The Cisco AnyConnect Client is one of the building blocks of this particular architecture, leveraging secure socket layer in VPNs, SSL VPNs. Then of course, we have our enforcement engines on the other side of the equation, this makes up our security array. Cisco has a strong product line including firewalls, IPSs, web security, as well as e-mail security.
Now by combining our corporate array of scanning technologies and enforcement engines along with intelligent endpoints, we'll be delivering an integrated, collaborative adaptive security solution. And this is a lot different than we've seen before in the past, where you had function-specific products that were basically generating islands of security, which were basically constrained by independent threat, systems, and policy management. So the Borderless network architecture is going to demand a high-level of teamwork, integration, cooperation, and synergy, reminiscent of a symphony orchestra according to Cisco, okay, where individual instruments come together for a common symphony, right. So the borderless architecture allows corporate LANs and WANs to coordinate activities with service provider networks, cloud services, distributed endpoints, and the global Internet itself. So no single vendor has all the security products or resources to solve this challenge, it requires ingenuity and collaboration. And Cisco partners with leading security and network vendors, like Trend, will extend the reach of the system beyond the confines of our corporate networks.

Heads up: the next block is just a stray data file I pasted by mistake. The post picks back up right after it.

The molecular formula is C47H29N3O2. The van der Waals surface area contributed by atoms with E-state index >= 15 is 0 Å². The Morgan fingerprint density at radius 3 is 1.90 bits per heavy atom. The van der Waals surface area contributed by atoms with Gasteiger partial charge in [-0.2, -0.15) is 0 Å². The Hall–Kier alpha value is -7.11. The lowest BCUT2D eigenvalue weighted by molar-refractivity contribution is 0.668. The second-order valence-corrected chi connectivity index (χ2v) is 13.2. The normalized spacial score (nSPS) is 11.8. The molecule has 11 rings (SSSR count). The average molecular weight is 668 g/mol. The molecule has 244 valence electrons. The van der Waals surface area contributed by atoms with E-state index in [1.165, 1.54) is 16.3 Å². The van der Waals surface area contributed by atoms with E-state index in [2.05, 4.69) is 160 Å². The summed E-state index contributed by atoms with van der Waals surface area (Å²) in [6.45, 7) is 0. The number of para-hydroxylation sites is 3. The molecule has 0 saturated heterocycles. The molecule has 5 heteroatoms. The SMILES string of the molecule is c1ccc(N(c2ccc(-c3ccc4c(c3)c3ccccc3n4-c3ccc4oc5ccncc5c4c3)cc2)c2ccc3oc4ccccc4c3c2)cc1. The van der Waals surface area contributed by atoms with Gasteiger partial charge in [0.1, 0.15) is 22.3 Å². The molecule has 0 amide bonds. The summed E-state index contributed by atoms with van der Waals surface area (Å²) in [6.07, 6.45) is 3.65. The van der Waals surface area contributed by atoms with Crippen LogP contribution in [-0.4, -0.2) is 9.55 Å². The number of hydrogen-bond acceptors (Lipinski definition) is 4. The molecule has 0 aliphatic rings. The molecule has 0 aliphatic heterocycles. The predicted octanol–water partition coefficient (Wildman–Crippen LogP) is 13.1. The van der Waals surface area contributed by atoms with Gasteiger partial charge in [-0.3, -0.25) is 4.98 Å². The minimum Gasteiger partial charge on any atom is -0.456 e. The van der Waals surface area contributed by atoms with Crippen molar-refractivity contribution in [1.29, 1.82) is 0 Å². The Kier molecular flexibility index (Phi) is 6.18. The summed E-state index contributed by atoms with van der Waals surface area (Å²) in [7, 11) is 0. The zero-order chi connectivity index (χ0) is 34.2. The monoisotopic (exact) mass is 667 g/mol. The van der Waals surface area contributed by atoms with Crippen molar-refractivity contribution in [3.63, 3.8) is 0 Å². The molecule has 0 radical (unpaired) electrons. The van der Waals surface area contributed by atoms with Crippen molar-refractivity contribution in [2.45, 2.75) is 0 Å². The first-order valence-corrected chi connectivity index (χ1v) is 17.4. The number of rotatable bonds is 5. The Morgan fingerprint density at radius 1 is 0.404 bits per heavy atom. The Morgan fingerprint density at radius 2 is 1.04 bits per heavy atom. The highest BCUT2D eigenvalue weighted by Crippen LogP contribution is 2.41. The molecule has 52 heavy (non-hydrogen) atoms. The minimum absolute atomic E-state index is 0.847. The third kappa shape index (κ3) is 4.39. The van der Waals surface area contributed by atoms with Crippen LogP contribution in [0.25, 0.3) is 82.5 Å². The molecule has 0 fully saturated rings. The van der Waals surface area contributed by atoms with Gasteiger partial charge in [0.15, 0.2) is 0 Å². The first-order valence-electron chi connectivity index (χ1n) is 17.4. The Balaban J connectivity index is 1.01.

Let's talk next about the borderless datacenter component of our architecture. Here we're going to find solutions that basically adapt to our datacenter environments. Here we see the progression of service deployment when you have a heavily virtualized environment, for example using something like VMware, or Oracle, or even Microsoft's Hyper-V.
The virtual appliances are going to offer trusted access to virtualized datacenters in cloud provider environments and enterprise environments that are going to this cloud service. They also meet the virtualization requirements of our dynamic policy-driven operation, the enforcement of mobility, and scaling out deployment for dense multi-tenancy for service providers. Also, network connectivity is virtualized and embedded into virtual machines. Virtual switches connect virtual machines within a single physical device. This integrates network switch ports into the hypervisor, for example Cisco Nexus 1000V is a virtual switch. An example of this architecture is the Cisco Virtual Security Gateway (the VSG) – a security virtual appliance that leverages the Cisco Nexus switch to offer zone-based trust services to virtual machines. Cloud providers can then leverage the virtual gateway to enhance their multi-tenant scaling and also create additional revenue by offering security and monitoring services to their customers, so obviously this is a service provider solution here. The VSG will enable a broad set of multi-tenant workloads with varied security profiles to share a common infrastructure of computing onsite. And by associating one or more virtual machines into distinct trust zones, the VSG will ensure that access to the trust zones is monitored and securely controlled through policy.